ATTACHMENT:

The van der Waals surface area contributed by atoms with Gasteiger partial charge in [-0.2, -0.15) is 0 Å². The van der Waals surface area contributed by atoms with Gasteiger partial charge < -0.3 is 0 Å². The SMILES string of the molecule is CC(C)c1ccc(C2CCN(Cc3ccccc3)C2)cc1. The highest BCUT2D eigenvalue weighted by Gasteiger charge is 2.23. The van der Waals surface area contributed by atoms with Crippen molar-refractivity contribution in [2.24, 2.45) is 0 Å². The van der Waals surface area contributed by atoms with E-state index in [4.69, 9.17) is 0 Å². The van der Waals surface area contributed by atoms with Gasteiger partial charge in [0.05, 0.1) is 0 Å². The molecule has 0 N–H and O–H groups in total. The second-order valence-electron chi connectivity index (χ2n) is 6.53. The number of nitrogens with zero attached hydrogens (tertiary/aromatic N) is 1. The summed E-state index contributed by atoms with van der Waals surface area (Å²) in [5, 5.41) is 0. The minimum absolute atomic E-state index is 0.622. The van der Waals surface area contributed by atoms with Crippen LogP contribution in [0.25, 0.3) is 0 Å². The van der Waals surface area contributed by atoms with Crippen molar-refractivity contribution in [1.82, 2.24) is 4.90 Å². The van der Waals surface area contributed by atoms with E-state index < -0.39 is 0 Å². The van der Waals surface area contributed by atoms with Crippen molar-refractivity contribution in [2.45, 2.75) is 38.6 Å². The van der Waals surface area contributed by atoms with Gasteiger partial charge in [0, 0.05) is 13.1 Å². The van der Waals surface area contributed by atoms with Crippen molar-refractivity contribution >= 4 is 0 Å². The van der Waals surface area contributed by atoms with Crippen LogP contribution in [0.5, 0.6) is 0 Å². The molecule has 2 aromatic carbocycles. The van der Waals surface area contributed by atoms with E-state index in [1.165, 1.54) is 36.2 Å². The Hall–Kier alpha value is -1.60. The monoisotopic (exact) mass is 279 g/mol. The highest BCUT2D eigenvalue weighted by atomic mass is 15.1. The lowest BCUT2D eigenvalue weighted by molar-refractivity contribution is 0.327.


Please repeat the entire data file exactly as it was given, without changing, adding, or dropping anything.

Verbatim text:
The van der Waals surface area contributed by atoms with Gasteiger partial charge in [-0.2, -0.15) is 0 Å². The van der Waals surface area contributed by atoms with Gasteiger partial charge < -0.3 is 0 Å². The SMILES string of the molecule is CC(C)c1ccc(C2CCN(Cc3ccccc3)C2)cc1. The highest BCUT2D eigenvalue weighted by Gasteiger charge is 2.23. The van der Waals surface area contributed by atoms with Crippen molar-refractivity contribution in [2.24, 2.45) is 0 Å². The van der Waals surface area contributed by atoms with E-state index in [4.69, 9.17) is 0 Å². The van der Waals surface area contributed by atoms with Gasteiger partial charge in [0.05, 0.1) is 0 Å². The molecule has 0 N–H and O–H groups in total. The second-order valence-electron chi connectivity index (χ2n) is 6.53. The number of nitrogens with zero attached hydrogens (tertiary/aromatic N) is 1. The summed E-state index contributed by atoms with van der Waals surface area (Å²) in [5, 5.41) is 0. The minimum absolute atomic E-state index is 0.622. The van der Waals surface area contributed by atoms with Crippen LogP contribution in [0.25, 0.3) is 0 Å². The van der Waals surface area contributed by atoms with Crippen molar-refractivity contribution in [1.82, 2.24) is 4.90 Å². The van der Waals surface area contributed by atoms with E-state index < -0.39 is 0 Å². The van der Waals surface area contributed by atoms with Crippen molar-refractivity contribution in [2.45, 2.75) is 38.6 Å². The van der Waals surface area contributed by atoms with Gasteiger partial charge in [0, 0.05) is 13.1 Å². The van der Waals surface area contributed by atoms with Crippen molar-refractivity contribution >= 4 is 0 Å². The van der Waals surface area contributed by atoms with Crippen LogP contribution in [0.5, 0.6) is 0 Å². The molecule has 2 aromatic carbocycles. The van der Waals surface area contributed by atoms with E-state index in [1.165, 1.54) is 36.2 Å². The Hall–Kier alpha value is -1.60. The monoisotopic (exact) mass is 279 g/mol. The highest BCUT2D eigenvalue weighted by atomic mass is 15.1. The lowest BCUT2D eigenvalue weighted by molar-refractivity contribution is 0.327.